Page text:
A family member has been in touch to say that the woman holding the rifle was very much active in the IRA and had even attended the unveiling of a mural that reproduced the image some years ago (see photo below). She had been prominent in insisting to then IRA Chief of Staff Sean MacStíofáin that women be allowed to join the IRA rather than Cumann na mBan. She chose the clothes and imagery herself for the images intending it to signal the role female activists could play, although she remember little about the actual photos being taken (the location may have been in Andersonstown).
The image also featured in what is reputed to be a hand-made republican children’s book, A Republican ABC, during the 1970s apparently not widely circulated but now in the Northern Ireland Political Collection (NIPC) held at the Linen Hall Library in Belfast. The author and illustrator is unknown – the book begins “A is for Armalite that sends them all running”, with the same image of a short-skirted girl taking aim with a gun, her hair falling over her face.
Lastly, the image has been recoloured by @robcross247.
Some great viewing here (whether you are locked down or not)! There’s a new collection of films released on the IFI Player, (and they are free to view – internationally)!
The Loopline Collection Volume 2 includes footage of Republican Women in a series called Mná an IRA, a documentary series on Irish craft and folklife named Hidden Treasures, and interview excerpts with renowned international documentary filmmakers, Documentary Where Art Thou?.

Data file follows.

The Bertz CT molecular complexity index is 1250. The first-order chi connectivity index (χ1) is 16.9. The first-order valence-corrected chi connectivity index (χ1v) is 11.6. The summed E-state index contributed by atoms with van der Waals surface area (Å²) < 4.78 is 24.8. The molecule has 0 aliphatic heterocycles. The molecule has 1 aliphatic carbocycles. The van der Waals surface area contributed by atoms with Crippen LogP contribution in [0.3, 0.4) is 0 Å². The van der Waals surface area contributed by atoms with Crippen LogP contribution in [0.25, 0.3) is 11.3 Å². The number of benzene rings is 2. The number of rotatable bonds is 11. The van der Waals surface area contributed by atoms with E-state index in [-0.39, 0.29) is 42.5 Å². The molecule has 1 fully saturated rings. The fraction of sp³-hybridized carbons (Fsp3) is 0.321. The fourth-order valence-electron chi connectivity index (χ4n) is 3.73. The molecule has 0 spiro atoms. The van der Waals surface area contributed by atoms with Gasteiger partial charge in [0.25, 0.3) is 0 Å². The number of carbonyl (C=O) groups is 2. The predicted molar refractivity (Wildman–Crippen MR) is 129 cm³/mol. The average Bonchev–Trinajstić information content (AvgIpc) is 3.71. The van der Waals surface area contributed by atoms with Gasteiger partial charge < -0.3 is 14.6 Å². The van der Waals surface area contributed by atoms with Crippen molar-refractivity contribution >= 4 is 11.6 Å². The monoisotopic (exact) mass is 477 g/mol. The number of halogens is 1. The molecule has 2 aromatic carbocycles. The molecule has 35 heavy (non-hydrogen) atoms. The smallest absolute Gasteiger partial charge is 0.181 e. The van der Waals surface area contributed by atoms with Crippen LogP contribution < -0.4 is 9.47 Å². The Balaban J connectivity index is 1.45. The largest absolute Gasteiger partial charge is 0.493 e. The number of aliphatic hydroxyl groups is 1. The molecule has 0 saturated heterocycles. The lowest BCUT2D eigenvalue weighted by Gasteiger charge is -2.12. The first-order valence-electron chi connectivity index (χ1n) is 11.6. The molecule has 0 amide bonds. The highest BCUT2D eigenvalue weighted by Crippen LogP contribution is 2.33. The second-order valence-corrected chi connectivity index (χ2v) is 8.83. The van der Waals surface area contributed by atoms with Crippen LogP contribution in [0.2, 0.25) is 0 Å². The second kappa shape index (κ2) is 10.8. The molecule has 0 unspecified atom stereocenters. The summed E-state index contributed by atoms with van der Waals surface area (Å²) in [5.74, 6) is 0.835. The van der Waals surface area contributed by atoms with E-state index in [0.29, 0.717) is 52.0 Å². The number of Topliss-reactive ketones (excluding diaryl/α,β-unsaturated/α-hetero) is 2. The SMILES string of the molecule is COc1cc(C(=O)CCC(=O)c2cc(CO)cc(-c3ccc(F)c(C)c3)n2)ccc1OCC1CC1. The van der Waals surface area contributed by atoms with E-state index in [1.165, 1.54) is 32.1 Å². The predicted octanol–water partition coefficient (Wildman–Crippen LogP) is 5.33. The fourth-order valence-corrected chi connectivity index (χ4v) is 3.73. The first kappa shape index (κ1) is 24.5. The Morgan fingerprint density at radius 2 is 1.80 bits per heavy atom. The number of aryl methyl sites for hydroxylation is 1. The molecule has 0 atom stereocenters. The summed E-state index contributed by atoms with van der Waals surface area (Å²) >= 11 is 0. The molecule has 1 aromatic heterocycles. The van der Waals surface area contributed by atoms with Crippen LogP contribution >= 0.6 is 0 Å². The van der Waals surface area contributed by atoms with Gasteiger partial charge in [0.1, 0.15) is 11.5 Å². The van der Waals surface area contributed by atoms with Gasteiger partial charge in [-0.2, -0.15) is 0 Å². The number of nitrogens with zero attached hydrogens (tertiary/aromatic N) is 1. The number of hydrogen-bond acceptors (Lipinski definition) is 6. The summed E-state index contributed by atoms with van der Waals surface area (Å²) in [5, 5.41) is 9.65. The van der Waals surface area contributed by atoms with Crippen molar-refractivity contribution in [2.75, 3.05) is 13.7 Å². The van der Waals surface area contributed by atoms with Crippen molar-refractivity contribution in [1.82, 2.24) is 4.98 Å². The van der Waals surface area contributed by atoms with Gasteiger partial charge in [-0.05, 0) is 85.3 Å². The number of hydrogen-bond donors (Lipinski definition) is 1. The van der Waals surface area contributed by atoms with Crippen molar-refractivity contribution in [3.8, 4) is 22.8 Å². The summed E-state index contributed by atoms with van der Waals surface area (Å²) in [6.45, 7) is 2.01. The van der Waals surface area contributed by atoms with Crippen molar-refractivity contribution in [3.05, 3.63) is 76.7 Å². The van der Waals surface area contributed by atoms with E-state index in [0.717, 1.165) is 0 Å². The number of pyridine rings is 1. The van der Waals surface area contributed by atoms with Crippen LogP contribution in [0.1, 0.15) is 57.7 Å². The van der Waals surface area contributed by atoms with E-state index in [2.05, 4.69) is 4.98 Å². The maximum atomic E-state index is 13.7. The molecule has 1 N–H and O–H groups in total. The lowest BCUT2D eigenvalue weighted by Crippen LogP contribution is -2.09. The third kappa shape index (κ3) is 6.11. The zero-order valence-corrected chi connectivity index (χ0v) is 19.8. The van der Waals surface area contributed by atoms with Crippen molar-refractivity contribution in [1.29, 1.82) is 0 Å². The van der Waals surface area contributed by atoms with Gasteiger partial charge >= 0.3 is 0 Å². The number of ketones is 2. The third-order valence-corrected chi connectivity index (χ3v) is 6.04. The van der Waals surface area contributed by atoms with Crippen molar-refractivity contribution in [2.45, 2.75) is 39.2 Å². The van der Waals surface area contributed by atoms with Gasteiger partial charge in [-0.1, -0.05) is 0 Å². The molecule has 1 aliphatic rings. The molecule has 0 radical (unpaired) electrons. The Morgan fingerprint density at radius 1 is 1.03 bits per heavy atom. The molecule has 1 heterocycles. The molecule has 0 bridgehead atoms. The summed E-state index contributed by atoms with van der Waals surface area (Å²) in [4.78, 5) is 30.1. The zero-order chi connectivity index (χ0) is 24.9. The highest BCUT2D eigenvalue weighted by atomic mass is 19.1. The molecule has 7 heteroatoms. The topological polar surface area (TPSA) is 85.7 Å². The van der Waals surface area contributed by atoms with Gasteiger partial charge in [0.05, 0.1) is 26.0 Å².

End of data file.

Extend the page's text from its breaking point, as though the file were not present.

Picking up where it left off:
The Mná an IRA Collection will be of particular interest to because of its historical and social reflection on the motivations and consequences surrounding the actions of women in the IRA, as they tell their stories years later.
The Loopline Collection Volume 2 features the highly acclaimed four-part documentary series Hidden Treasures which captured the Irish imagination when first broadcast on RTÉ in the late 1990s. The series, directed by Anne O’Leary, offers a fascinating and intimate view of traditional Irish life and culture. Rare glimpses of declining or long-forgotten traditions are vitally captured through an amalgamation of restored 16mm field recordings, made by the National Museum of Ireland from the 1950s – ‘70s and contemporary material and interviews shot by Loopline and narrated by poet and writer Theo Dorgan.
The second six-part TV series included in this collection, Mná an IRA, by Martina Durac and screened on TG4, profiles six women engaged in active service in the IRA. The women (Martina Anderson, Pamela Kane, Rose Dugdale, Roseleen McCorley, Rosaleen Walsh and Josephine Hayden) offer personal reflections on the impact of their actions on the conflict in Northern Ireland and politics in the Republic.
Lastly, Documentary Where Art Thou? is a collection of interviews with seminal Irish and international documentary filmmakers – all contributors to a course on documentary practice designed by Sé Merry Doyle and Martina Durac and conducted under the auspices of Screen Training Ireland and Film Base. A documentary which Sé planned to build from these interviews was never completed. The IFI now offers an exclusive glimpse into these interviews with invaluable reflections on documentary form by a range of leading practitioners including D.A. Pennebaker, Jon Bang Carlsen, Molly Dineen and Kim Longinotto and others.